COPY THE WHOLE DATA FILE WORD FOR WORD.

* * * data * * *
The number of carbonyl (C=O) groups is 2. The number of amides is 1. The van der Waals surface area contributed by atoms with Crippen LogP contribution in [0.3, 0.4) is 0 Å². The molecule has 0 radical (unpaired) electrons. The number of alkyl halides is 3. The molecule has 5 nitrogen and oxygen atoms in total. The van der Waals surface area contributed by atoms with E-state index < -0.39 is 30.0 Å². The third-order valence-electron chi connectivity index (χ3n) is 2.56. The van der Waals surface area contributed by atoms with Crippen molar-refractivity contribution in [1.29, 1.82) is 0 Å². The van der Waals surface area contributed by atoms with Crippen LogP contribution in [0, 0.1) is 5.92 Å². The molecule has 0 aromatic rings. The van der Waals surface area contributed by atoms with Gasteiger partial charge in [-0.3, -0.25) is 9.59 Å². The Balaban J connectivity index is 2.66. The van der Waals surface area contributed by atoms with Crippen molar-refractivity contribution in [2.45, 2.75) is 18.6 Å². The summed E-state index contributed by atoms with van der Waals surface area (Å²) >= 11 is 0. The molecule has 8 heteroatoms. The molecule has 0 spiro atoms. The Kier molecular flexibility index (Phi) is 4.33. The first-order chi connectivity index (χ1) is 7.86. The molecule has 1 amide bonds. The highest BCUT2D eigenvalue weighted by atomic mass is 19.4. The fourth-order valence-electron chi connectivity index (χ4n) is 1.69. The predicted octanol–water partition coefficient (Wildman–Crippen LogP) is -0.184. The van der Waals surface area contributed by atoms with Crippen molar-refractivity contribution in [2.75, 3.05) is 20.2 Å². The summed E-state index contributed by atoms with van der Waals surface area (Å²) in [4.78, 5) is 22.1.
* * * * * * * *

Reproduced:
The number of carbonyl (C=O) groups is 2. The number of amides is 1. The van der Waals surface area contributed by atoms with Crippen LogP contribution in [0.3, 0.4) is 0 Å². The molecule has 0 radical (unpaired) electrons. The number of alkyl halides is 3. The molecule has 5 nitrogen and oxygen atoms in total. The van der Waals surface area contributed by atoms with E-state index < -0.39 is 30.0 Å². The third-order valence-electron chi connectivity index (χ3n) is 2.56. The van der Waals surface area contributed by atoms with Crippen molar-refractivity contribution in [1.29, 1.82) is 0 Å². The van der Waals surface area contributed by atoms with Crippen LogP contribution in [0, 0.1) is 5.92 Å². The molecule has 0 aromatic rings. The van der Waals surface area contributed by atoms with Gasteiger partial charge in [-0.3, -0.25) is 9.59 Å². The Balaban J connectivity index is 2.66. The van der Waals surface area contributed by atoms with Crippen molar-refractivity contribution in [2.45, 2.75) is 18.6 Å². The summed E-state index contributed by atoms with van der Waals surface area (Å²) >= 11 is 0. The molecule has 8 heteroatoms. The molecule has 0 spiro atoms. The Kier molecular flexibility index (Phi) is 4.33. The first-order chi connectivity index (χ1) is 7.86. The molecule has 1 amide bonds. The highest BCUT2D eigenvalue weighted by atomic mass is 19.4. The fourth-order valence-electron chi connectivity index (χ4n) is 1.69. The predicted octanol–water partition coefficient (Wildman–Crippen LogP) is -0.184. The van der Waals surface area contributed by atoms with Crippen molar-refractivity contribution in [2.75, 3.05) is 20.2 Å². The summed E-state index contributed by atoms with van der Waals surface area (Å²) in [4.78, 5) is 22.1.